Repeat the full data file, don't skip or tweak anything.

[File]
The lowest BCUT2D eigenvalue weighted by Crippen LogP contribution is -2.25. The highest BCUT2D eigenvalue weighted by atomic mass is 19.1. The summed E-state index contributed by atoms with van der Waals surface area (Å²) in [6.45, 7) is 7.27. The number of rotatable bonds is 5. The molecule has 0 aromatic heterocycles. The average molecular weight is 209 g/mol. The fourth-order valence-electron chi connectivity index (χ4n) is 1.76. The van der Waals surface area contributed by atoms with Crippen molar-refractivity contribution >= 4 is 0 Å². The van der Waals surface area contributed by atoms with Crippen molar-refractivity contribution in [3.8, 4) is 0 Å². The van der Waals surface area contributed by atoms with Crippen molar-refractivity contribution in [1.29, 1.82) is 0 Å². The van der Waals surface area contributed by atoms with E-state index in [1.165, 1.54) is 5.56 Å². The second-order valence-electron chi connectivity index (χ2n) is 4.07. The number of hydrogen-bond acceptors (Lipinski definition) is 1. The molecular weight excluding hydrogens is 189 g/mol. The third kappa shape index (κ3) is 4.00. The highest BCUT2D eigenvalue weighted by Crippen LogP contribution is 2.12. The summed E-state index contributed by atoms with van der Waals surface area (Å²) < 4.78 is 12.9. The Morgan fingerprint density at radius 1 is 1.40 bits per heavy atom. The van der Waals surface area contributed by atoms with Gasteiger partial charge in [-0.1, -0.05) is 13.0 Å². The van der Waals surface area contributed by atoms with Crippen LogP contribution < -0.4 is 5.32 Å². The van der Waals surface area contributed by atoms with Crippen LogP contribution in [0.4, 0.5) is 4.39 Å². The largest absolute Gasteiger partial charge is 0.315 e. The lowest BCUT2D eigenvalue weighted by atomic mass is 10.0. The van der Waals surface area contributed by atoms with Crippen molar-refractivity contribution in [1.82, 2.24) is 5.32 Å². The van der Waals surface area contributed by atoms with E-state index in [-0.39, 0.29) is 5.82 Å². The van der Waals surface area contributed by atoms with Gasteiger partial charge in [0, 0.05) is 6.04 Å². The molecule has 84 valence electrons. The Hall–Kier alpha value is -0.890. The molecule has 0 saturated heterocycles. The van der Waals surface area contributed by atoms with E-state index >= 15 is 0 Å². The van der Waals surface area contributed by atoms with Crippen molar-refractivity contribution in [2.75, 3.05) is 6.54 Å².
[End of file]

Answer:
The lowest BCUT2D eigenvalue weighted by Crippen LogP contribution is -2.25. The highest BCUT2D eigenvalue weighted by atomic mass is 19.1. The summed E-state index contributed by atoms with van der Waals surface area (Å²) in [6.45, 7) is 7.27. The number of rotatable bonds is 5. The molecule has 0 aromatic heterocycles. The average molecular weight is 209 g/mol. The fourth-order valence-electron chi connectivity index (χ4n) is 1.76. The van der Waals surface area contributed by atoms with Crippen molar-refractivity contribution >= 4 is 0 Å². The van der Waals surface area contributed by atoms with Crippen molar-refractivity contribution in [3.8, 4) is 0 Å². The van der Waals surface area contributed by atoms with Crippen molar-refractivity contribution in [1.29, 1.82) is 0 Å². The van der Waals surface area contributed by atoms with E-state index in [1.165, 1.54) is 5.56 Å². The second-order valence-electron chi connectivity index (χ2n) is 4.07. The number of hydrogen-bond acceptors (Lipinski definition) is 1. The molecular weight excluding hydrogens is 189 g/mol. The third kappa shape index (κ3) is 4.00. The highest BCUT2D eigenvalue weighted by Crippen LogP contribution is 2.12. The summed E-state index contributed by atoms with van der Waals surface area (Å²) < 4.78 is 12.9. The Morgan fingerprint density at radius 1 is 1.40 bits per heavy atom. The van der Waals surface area contributed by atoms with Gasteiger partial charge in [-0.1, -0.05) is 13.0 Å². The van der Waals surface area contributed by atoms with Crippen LogP contribution < -0.4 is 5.32 Å². The van der Waals surface area contributed by atoms with Crippen LogP contribution in [0.4, 0.5) is 4.39 Å². The largest absolute Gasteiger partial charge is 0.315 e. The lowest BCUT2D eigenvalue weighted by atomic mass is 10.0. The van der Waals surface area contributed by atoms with Crippen molar-refractivity contribution in [1.82, 2.24) is 5.32 Å². The van der Waals surface area contributed by atoms with E-state index in [-0.39, 0.29) is 5.82 Å². The van der Waals surface area contributed by atoms with Gasteiger partial charge in [0, 0.05) is 6.04 Å². The molecule has 84 valence electrons. The Hall–Kier alpha value is -0.890. The molecule has 0 saturated heterocycles. The van der Waals surface area contributed by atoms with E-state index >= 15 is 0 Å². The van der Waals surface area contributed by atoms with Crippen molar-refractivity contribution in [2.75, 3.05) is 6.54 Å².